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Author Notes:

Correspondence to: Department of Pathology, Emory University School of Medicine, Room 105A, Whitehead Bldg., 615 Michael Street, Atlanta, GA 30322, USA. E-mail address: aneish@emory.edu (A.S. Neish).

Acknowledgments: The Emory Integrated Proteomics Core (EIPC).

The authors declare no competing financial interests.

Subjects:

Research Funding:

JDM is funded by a Crohn’s and Colitis Foundation of America (CCFA, CDA#451678).

TMD is funded by a Crohn’s and Colitis Foundation of America (CCFA).

RMJ is supported in part by NIH Grant RO1 CA179424 and R01DK098391.

ASN is supported, in part, by NIH R01DK071604 and RO1AI064462.

ARR is funded by T32DK007771-06 training grant.

BRR is funded by T32DK108735-03 training grant.

Keywords:

  • Science & Technology
  • Life Sciences & Biomedicine
  • Biochemistry & Molecular Biology
  • FORMYL PEPTIDE RECEPTOR
  • REACTIVE OXYGEN
  • GUT MICROBIOTA
  • EPITHELIAL RESTITUTION
  • NADPH OXIDASE
  • ACTIVATION
  • ENDOSOMES
  • PROTEINS
  • INJURY
  • CELLS

Proteomic analysis of microbial induced redox-dependent intestinal signaling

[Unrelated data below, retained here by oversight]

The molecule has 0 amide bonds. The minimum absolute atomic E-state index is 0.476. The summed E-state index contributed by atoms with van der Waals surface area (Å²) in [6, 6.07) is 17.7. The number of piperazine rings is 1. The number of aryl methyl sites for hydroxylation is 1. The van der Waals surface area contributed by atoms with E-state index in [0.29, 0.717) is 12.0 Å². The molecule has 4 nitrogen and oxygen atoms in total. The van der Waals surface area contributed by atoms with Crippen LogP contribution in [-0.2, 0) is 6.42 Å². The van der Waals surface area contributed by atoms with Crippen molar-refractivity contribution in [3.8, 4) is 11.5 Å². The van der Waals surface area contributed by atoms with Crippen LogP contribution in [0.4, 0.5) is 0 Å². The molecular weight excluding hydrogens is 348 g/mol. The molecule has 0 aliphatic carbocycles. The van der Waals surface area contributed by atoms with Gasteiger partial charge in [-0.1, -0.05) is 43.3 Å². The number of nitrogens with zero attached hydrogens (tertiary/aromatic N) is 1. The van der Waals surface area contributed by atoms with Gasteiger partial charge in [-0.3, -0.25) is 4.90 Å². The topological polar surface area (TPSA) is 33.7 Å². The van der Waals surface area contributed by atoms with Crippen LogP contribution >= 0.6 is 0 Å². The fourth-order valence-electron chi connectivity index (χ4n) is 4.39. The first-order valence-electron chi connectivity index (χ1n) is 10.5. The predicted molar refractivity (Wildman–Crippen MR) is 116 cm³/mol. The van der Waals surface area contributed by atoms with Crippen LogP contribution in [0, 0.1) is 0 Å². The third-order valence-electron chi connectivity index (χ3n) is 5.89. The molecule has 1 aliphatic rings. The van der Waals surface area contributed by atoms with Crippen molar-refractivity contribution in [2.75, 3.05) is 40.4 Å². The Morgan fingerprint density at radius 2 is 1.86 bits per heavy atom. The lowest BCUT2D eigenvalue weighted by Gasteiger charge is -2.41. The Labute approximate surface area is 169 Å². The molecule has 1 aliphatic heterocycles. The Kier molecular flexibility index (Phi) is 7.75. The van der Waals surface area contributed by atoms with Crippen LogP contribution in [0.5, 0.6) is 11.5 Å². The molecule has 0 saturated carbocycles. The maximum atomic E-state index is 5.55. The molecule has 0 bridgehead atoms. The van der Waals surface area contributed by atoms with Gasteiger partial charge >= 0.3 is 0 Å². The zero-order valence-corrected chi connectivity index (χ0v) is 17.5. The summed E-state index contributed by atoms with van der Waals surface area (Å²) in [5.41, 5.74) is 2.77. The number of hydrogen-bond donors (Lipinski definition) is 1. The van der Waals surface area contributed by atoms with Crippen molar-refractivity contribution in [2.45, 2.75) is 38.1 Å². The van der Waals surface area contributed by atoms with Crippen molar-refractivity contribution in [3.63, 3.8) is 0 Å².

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Journal Title:

Redox Biology

Volume:

Volume 20

Publisher:

, Pages 526-532

Type of Work:

Article | Final Publisher PDF

Abstract:

Intestinal homeostasis is regulated in-part by reactive oxygen species (ROS) that are generated in the colonic mucosa following contact with certain lactobacilli. Mechanistically, ROS can modulate protein function through the oxidation of cysteine residues within proteins. Recent advances in cysteine labeling by the Isotope Coded Affinity Tags (ICATs) technique has facilitated the identification of cysteine thiol modifications in response to stimuli. Here, we used ICATs to map the redox protein network oxidized upon initial contact of the colonic mucosa with Lactobacillus rhamnosus GG (LGG). We detected significant LGG-specific redox changes in over 450 proteins, many of which are implicated to function in cellular processes such as endosomal trafficking, epithelial cell junctions, barrier integrity, and cytoskeleton maintenance and formation. We particularly noted the LGG-specific oxidation of Rac1, which is a pleiotropic regulator of many cellular processes. Together, these data reveal new insights into lactobacilli-induced and redox-dependent networks involved in intestinal homeostasis.

Copyright information:

© 2018 The Authors

This is an Open Access work distributed under the terms of the Creative Commons Attribution-NonCommercial-NoDerivatives 4.0 International License (http://creativecommons.org/licenses/by-nc-nd/4.0/).

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